May 16, 2007


The Shrewd Craft of Building Depth (WILL CARROLL, May 16, 2007, NY Sun)

They play a game in the Boston Red Sox front office each off-season. A giant magnetic whiteboard is arranged with hundreds of small tiles. Each tile has the name of a player on it, and each tile's slot on the board gives that player's position and his location in the organization — Boston, Pawtucket, or Fort Myers. It is more than a depth chart, it is a list of assets as real as the balance sheet or the Green Monster outside.

In this game, one of the team's operations staff turns away from the board for a moment, and another surreptitiously takes a tile or two off the board. The first staffer then turns around and adjusts the chart to fill in for missing tiles. If Manny Ramirez pulls a hamstring, they've played the game enough times to know that Wily Mo Pena takes over in left, that Kevin Youkilis gets slotted in as the emergency left fielder, and that prospect David Murphy is only a phone call away and posting an OBP over .400 down on the farm. If it's Curt Schilling bleeding from the ankle, the Red Sox quickly shift Devern Hansack up from Pawtucket, or later in the season, they know they will have Jon Lester available.

I was told this story of the whiteboard at the 2005 Winter Meetings by a Red Sox staffer with a sly grin. I'm still not sure if they actually play this game, but every team has its version of the whiteboard, and every team at least considers what happens when — not if — injuries hit. The reason that it's believable with Boston is that they never seem to be caught unprepared. At any position on the diamond, in the rotation or the bullpen, the Sox have not just one option, but a range of possibilities that cascade out — shifting a player here, another player there, or start the web of phone calls from the front office to other teams when a trade is needed.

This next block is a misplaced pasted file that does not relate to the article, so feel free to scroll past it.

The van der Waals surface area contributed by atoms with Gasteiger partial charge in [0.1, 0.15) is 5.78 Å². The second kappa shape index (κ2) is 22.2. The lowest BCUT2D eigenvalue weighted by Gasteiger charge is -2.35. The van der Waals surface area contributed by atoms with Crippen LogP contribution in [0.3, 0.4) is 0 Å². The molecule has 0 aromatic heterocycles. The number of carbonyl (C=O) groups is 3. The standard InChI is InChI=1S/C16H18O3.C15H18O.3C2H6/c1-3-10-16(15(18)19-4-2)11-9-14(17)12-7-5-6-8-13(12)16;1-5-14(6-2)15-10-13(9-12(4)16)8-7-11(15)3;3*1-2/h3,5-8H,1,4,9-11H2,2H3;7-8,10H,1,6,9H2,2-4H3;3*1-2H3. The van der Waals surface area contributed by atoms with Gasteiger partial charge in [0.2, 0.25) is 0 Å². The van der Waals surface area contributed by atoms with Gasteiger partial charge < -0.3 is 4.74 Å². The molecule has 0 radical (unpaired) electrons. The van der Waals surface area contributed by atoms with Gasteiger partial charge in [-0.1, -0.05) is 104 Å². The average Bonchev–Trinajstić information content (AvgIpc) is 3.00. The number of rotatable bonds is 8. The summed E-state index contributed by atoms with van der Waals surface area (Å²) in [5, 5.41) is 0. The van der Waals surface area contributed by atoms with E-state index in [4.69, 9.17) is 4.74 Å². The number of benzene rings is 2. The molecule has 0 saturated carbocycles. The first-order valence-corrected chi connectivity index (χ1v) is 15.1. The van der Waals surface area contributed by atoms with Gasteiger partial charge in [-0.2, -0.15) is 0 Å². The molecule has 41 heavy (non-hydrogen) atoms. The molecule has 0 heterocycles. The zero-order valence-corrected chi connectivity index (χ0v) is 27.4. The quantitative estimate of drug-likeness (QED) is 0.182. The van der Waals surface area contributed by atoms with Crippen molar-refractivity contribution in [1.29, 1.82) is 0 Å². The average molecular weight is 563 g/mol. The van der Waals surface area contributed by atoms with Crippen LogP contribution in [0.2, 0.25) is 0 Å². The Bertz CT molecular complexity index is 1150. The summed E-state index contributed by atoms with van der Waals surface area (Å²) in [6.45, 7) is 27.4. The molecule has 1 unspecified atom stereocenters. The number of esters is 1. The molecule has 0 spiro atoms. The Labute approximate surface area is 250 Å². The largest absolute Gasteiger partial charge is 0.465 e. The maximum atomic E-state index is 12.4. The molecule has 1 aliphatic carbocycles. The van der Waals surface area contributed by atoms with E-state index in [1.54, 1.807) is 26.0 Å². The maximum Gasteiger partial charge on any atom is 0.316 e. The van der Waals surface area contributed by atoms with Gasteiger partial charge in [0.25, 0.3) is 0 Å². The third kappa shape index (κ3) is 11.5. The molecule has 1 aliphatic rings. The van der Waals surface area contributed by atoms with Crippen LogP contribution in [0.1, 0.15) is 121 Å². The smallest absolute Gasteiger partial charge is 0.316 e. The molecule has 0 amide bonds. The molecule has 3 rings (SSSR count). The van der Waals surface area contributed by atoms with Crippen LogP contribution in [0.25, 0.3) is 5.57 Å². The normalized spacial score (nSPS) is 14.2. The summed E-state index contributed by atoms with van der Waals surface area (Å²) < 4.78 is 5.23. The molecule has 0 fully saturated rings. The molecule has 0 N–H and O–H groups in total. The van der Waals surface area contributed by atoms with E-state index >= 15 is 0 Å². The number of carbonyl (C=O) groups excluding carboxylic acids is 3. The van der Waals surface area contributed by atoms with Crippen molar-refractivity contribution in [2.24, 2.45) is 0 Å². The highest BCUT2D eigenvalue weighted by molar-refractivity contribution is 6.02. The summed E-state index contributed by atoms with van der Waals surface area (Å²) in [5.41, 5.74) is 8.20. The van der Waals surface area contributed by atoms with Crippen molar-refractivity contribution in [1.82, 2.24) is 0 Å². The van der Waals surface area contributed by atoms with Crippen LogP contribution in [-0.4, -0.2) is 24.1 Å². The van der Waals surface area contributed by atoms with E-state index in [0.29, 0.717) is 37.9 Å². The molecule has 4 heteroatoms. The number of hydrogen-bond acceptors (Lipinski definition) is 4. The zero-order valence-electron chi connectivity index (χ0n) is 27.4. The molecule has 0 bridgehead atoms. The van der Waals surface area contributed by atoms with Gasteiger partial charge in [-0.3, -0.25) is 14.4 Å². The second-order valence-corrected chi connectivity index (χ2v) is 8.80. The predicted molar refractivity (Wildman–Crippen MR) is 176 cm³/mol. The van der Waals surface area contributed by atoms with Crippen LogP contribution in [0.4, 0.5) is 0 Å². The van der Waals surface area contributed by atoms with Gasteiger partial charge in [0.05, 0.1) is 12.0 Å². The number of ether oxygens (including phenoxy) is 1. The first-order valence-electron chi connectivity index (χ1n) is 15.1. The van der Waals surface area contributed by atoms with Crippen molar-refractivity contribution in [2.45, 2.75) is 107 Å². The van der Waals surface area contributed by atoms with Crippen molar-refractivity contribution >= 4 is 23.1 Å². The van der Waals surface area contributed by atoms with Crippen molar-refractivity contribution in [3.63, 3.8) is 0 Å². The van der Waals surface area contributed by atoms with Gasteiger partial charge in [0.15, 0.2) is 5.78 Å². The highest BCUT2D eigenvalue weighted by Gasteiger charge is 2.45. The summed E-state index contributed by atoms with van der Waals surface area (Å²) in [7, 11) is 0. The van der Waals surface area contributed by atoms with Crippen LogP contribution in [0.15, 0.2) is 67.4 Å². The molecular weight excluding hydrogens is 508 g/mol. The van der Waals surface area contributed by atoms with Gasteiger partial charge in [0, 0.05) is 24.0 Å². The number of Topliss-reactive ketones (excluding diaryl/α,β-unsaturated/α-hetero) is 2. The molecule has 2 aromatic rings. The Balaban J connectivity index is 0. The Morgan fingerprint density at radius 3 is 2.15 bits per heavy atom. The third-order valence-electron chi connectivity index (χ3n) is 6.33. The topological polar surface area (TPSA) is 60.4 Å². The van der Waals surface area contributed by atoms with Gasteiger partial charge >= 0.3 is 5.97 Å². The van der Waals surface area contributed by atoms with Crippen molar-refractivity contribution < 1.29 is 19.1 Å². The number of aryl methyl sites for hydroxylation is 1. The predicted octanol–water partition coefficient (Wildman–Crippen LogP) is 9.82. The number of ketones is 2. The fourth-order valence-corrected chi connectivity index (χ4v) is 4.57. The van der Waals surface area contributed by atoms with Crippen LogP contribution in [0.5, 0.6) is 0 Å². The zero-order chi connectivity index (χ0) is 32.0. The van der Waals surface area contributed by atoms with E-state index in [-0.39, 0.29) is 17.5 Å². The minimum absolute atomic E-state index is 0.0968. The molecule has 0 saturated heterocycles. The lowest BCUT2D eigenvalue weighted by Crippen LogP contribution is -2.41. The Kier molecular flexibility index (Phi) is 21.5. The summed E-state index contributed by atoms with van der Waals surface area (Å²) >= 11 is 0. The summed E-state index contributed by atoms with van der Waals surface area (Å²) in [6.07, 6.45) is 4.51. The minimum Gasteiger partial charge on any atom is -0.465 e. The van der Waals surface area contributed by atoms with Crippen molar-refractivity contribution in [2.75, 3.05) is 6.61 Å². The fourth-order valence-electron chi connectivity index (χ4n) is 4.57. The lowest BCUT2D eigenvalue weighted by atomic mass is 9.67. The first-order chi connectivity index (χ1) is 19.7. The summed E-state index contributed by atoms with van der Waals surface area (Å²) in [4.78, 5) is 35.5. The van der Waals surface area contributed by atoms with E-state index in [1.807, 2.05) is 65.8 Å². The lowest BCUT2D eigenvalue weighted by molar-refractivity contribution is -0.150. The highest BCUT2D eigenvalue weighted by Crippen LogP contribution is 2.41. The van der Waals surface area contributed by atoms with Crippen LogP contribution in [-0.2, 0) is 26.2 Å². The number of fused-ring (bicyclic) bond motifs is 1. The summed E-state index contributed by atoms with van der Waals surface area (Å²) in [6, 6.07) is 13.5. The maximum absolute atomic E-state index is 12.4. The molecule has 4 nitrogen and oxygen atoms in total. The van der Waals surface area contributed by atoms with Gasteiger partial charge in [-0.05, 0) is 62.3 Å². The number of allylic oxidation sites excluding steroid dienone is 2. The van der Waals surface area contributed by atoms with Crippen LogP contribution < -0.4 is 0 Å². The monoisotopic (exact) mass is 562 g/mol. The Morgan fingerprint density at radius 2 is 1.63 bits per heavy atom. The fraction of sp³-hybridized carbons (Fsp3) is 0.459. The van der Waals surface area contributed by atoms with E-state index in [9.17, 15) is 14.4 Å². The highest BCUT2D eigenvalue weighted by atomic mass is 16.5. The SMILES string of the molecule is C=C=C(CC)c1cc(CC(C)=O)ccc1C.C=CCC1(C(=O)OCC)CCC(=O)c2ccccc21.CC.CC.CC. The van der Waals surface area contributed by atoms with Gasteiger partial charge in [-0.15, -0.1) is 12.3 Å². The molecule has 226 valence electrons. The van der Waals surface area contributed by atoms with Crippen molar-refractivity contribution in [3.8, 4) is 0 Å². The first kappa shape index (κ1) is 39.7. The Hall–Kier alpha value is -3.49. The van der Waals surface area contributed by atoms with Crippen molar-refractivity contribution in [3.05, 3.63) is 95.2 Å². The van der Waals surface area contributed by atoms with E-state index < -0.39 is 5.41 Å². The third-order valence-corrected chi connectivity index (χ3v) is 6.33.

In contrast, Brian Cashman and the Yankees have a whiteboard or something similar somewhere in their offices, but when Cashman looks at it, he must only see more problems.

They're thin and shallow.

Posted by Orrin Judd at May 16, 2007 1:03 PM

Uh-huh. Yep.

Problem is, ot only do the Yanks have the 2nd best minor league system overall and far and away the best pitching, system wide, but they also demolished the Sawx in last year's draft.

The Sawx have Wily-K-Mo and Lester? Oh dear. I'll take Melky and St. Phil over those two any day.

Posted by: Jim in Chicago at May 16, 2007 5:25 PM